Lots of the reviews I read of the show while preparing for this interview appear to have missed the purpose, which is that these women, although undeniably glamorous, weren’t free and liberated, and were attempting to navigate a culture that will have loved them but didn’t necessarily respect them.

Soheila Sokhanravi: These women were all pioneers of their fields, so to attain what they did was a mammoth task – inside a generation, to go from a society by which men would turn their back to you for those who were walking on the street, to [one in which] women were wearing miniskirts and orgasming on camera [Fereshteh Jenabi in 1976’s Resurrection of Love]. I believe that was really shocking for nearly all of people, it was too soon to be subjected to those sorts of freedoms.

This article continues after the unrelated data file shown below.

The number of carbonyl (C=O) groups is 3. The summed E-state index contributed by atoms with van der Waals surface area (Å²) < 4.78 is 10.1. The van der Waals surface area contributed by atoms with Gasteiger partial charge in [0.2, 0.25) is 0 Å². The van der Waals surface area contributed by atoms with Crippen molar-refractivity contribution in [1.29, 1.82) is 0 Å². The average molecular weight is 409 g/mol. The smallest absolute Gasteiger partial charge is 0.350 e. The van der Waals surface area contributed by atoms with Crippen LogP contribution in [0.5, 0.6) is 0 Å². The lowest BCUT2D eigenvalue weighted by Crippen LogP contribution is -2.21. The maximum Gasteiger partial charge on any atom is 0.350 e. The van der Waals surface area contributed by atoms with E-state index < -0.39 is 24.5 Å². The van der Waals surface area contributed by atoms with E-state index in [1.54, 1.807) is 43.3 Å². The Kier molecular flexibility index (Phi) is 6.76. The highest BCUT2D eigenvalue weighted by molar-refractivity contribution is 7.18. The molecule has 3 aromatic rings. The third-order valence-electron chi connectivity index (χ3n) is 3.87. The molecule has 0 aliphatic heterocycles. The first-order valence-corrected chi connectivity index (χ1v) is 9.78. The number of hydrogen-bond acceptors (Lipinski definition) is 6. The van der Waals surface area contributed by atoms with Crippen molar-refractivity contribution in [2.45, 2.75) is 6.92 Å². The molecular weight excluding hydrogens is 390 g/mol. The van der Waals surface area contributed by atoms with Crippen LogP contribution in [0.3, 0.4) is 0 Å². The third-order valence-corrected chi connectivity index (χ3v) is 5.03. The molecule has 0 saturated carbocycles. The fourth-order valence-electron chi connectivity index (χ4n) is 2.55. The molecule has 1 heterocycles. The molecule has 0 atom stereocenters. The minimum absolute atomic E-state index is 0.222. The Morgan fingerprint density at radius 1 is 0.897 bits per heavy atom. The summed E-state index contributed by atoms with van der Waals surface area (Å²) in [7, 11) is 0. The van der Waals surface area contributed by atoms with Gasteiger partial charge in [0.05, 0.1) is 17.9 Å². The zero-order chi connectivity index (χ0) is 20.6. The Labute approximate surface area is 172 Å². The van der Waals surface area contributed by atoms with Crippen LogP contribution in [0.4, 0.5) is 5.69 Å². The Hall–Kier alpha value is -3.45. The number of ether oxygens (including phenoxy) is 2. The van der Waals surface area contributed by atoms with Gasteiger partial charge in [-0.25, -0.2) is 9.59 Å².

In the event you have a look at images of ladies who went to protest against the Shah, lots of them donned headscarves as a protest against what happened to their grandmothers – they were saying we reject your modernity and your Western values. After which once they were forced to wear obligatory hijab [after the revolution] they resisted that too. It’s an example of the complex values that Iranian people have, and I used to be trying to deal with the complexities of the culture, and get people to give it some thought.

‘I’d often be criticised for my work being too ‘pretty’. But beauty permits you to carry ugly and bitter messages, messages of hope and sadness’

You began working on the show in 2019, and clearly had no idea its release would find yourself coinciding with the largest women’s rights movement in Iran for the reason that revolution. What are your feelings on the show in context of what is happening in Iran?